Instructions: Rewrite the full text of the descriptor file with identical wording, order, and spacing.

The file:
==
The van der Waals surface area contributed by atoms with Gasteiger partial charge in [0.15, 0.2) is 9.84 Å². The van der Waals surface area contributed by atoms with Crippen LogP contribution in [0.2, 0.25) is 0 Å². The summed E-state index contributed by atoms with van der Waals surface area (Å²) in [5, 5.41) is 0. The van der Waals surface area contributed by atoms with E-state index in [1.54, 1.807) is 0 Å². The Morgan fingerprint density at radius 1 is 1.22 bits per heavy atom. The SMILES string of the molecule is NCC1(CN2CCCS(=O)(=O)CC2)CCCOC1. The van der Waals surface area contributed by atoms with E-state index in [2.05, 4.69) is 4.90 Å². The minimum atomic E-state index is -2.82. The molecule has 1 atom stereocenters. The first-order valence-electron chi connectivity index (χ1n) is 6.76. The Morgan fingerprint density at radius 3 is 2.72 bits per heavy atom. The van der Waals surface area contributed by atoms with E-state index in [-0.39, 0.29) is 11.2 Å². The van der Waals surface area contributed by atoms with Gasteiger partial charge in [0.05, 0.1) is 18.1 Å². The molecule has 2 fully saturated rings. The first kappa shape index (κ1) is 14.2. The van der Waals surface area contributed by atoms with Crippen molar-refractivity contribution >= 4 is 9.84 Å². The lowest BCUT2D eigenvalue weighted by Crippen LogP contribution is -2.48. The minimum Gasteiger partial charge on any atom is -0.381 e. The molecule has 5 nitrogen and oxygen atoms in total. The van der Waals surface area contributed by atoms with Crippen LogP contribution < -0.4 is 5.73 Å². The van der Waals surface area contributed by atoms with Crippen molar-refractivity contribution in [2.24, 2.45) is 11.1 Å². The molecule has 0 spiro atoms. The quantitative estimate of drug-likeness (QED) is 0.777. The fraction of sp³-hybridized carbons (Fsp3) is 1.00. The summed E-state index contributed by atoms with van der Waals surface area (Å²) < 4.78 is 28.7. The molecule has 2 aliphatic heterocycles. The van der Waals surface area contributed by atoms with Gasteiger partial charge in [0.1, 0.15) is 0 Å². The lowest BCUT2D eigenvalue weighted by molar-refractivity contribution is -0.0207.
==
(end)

The van der Waals surface area contributed by atoms with Gasteiger partial charge in [0.15, 0.2) is 9.84 Å². The van der Waals surface area contributed by atoms with Crippen LogP contribution in [0.2, 0.25) is 0 Å². The summed E-state index contributed by atoms with van der Waals surface area (Å²) in [5, 5.41) is 0. The van der Waals surface area contributed by atoms with E-state index in [1.54, 1.807) is 0 Å². The Morgan fingerprint density at radius 1 is 1.22 bits per heavy atom. The SMILES string of the molecule is NCC1(CN2CCCS(=O)(=O)CC2)CCCOC1. The van der Waals surface area contributed by atoms with E-state index in [2.05, 4.69) is 4.90 Å². The minimum atomic E-state index is -2.82. The molecule has 1 atom stereocenters. The first-order valence-electron chi connectivity index (χ1n) is 6.76. The Morgan fingerprint density at radius 3 is 2.72 bits per heavy atom. The van der Waals surface area contributed by atoms with E-state index in [-0.39, 0.29) is 11.2 Å². The van der Waals surface area contributed by atoms with Gasteiger partial charge in [0.05, 0.1) is 18.1 Å². The molecule has 2 fully saturated rings. The first kappa shape index (κ1) is 14.2. The van der Waals surface area contributed by atoms with Crippen molar-refractivity contribution >= 4 is 9.84 Å². The lowest BCUT2D eigenvalue weighted by Crippen LogP contribution is -2.48. The minimum Gasteiger partial charge on any atom is -0.381 e. The molecule has 5 nitrogen and oxygen atoms in total. The van der Waals surface area contributed by atoms with Crippen LogP contribution < -0.4 is 5.73 Å². The van der Waals surface area contributed by atoms with Crippen molar-refractivity contribution in [2.24, 2.45) is 11.1 Å². The molecule has 0 spiro atoms. The quantitative estimate of drug-likeness (QED) is 0.777. The fraction of sp³-hybridized carbons (Fsp3) is 1.00. The summed E-state index contributed by atoms with van der Waals surface area (Å²) < 4.78 is 28.7. The molecule has 2 aliphatic heterocycles. The van der Waals surface area contributed by atoms with Gasteiger partial charge in [0.1, 0.15) is 0 Å². The lowest BCUT2D eigenvalue weighted by molar-refractivity contribution is -0.0207.